• ( bb U a(bb)*aa U a(bb)*(ab U ba)(bb)*(ab U ba) )* denotes the set of all strings which contain an even number of 'b's and a number of 'a's divisible by three.

Regular expression can express exactly the class of languages expressed by finite state automata: the regular languages. There is, however, a significant difference in compactness: some classes of regular languages can only be described by automata that grow exponentially in size, while the required regular expressions only grow linearly.

We can also study expressive power within the formalism. As the example shows, different regular expressions can express the same language: the formalism is redundant. To what extent can this redundancy be eliminated? Can we find an interesting subset of regular expressions that is still fully expressive? Kleene star and set union are obviously required, but perhaps we can restrict their use. This turns out to be a surprisingly difficult problem. As simple as the regular expressions are, it turns out there is no method to systematically rewrite them to some normal form. They are not finitely axiomatizable. So we have to resort to other methods. This leads to the star height problem.

Regular expressions in Unix

Basic Unix regexps omit the set union (here usually called "choice operator"), but add

  • '.' (the wildcard character, matching any character)
  • character classes, with negation: [a-z] matches all lowercase letters, and [^a-z] matches all letters except the lowercase letters.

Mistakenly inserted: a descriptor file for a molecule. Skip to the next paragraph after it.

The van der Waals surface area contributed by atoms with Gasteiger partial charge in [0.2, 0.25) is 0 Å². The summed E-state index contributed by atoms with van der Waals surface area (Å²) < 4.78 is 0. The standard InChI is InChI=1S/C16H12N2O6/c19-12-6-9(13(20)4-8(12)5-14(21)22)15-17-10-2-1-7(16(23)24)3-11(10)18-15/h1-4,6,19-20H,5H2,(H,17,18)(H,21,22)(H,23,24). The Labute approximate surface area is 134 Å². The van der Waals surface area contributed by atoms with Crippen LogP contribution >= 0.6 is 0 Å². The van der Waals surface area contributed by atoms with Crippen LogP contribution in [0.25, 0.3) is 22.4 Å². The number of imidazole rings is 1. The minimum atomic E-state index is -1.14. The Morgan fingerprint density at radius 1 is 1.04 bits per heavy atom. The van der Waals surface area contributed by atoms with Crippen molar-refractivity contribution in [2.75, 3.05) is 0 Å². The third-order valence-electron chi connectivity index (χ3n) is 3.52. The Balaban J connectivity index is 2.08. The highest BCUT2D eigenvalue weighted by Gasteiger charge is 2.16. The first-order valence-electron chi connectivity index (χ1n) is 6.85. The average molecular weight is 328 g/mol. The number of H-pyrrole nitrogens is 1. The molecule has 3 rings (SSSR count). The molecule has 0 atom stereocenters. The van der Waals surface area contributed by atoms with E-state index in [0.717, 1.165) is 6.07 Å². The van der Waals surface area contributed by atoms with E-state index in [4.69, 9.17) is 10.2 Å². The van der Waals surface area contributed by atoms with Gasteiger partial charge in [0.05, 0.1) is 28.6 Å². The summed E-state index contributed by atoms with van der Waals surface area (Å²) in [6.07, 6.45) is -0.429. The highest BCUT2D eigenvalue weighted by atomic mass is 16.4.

• '^' (start of line) and $ (end of line)

Examples:

".at" matches any three-letter word ending with "at"
"[hc]at" matches "hat" and "cat"
"[^b]at" matches any three-letter word ending with "at" and not beginning with 'b'.
"^[hc]at" matches "hat" and "cat" but only at the beginning of a line
"[hc]at$" matches "hat" and "cat" but only at the end of a line

The egrep utility extends this with

  • '+' to express 'the preceding 1 or more times'
  • '?' (0 or 1 times the preceding)
  • '|' (the choice operator)

Examples:

"[hc]+at" matches with "hat", "cat", "hhat", "chat", "hcat", "ccat" et cetera
"[hc]?at" matches "hat", "cat" and "at"
"([cC]at | [dD]og)" matches "cat", "Cat", "dog" and "Dog"

Since the characters '(', ')', '[', ']', '.', '*', '?', '+', '^' and '$' are used as special symbols they have to be "escaped" somehow if they are meant literally. This is done by preceding them with '\' which therefore also has to be "escaped" this way if meant literally.

Examples:

"[\.]at" matches with the string ".at"

Other utilities often add their own conventions. Perl, for example, has a particularly rich set of extensions that allows even bracket matching which is usually not possible with more conventional regular expresssions. POSIX standardization tried to remedy this: it offers regex matching that is configurable with many binary flags to enable/disable features or change the syntax (on many Unixes such as Linux 'man regex' has the details). But many new features have been added to Perl, for instance, that the standard doesn't encompass.